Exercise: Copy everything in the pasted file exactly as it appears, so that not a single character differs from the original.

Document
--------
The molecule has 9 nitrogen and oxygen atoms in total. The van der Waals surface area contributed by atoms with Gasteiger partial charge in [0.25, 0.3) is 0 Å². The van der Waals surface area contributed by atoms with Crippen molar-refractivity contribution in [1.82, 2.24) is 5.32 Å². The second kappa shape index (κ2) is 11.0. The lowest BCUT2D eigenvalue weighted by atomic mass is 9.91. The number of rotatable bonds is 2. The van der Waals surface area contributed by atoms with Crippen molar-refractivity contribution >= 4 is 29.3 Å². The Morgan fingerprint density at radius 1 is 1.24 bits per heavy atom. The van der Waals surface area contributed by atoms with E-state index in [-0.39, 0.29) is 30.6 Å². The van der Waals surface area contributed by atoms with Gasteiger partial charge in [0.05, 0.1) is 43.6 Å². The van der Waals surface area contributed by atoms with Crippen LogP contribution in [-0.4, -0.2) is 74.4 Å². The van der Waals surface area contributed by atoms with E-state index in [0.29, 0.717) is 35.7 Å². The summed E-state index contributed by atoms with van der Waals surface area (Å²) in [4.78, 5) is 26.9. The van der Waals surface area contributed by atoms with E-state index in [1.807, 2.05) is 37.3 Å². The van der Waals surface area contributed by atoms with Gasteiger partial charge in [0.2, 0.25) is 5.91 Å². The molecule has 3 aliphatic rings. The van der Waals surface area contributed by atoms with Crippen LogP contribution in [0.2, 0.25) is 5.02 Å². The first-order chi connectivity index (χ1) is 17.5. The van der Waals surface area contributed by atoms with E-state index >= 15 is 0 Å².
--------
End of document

The molecule has 9 nitrogen and oxygen atoms in total. The van der Waals surface area contributed by atoms with Gasteiger partial charge in [0.25, 0.3) is 0 Å². The van der Waals surface area contributed by atoms with Crippen molar-refractivity contribution in [1.82, 2.24) is 5.32 Å². The second kappa shape index (κ2) is 11.0. The lowest BCUT2D eigenvalue weighted by atomic mass is 9.91. The number of rotatable bonds is 2. The van der Waals surface area contributed by atoms with Crippen molar-refractivity contribution >= 4 is 29.3 Å². The Morgan fingerprint density at radius 1 is 1.24 bits per heavy atom. The van der Waals surface area contributed by atoms with E-state index in [-0.39, 0.29) is 30.6 Å². The van der Waals surface area contributed by atoms with Gasteiger partial charge in [0.05, 0.1) is 43.6 Å². The van der Waals surface area contributed by atoms with Crippen LogP contribution in [-0.4, -0.2) is 74.4 Å². The van der Waals surface area contributed by atoms with E-state index in [0.29, 0.717) is 35.7 Å². The summed E-state index contributed by atoms with van der Waals surface area (Å²) in [4.78, 5) is 26.9. The van der Waals surface area contributed by atoms with E-state index in [1.807, 2.05) is 37.3 Å². The van der Waals surface area contributed by atoms with Gasteiger partial charge in [0.2, 0.25) is 5.91 Å². The molecule has 3 aliphatic rings. The van der Waals surface area contributed by atoms with Crippen LogP contribution in [0.2, 0.25) is 5.02 Å². The first-order chi connectivity index (χ1) is 17.5. The van der Waals surface area contributed by atoms with E-state index >= 15 is 0 Å².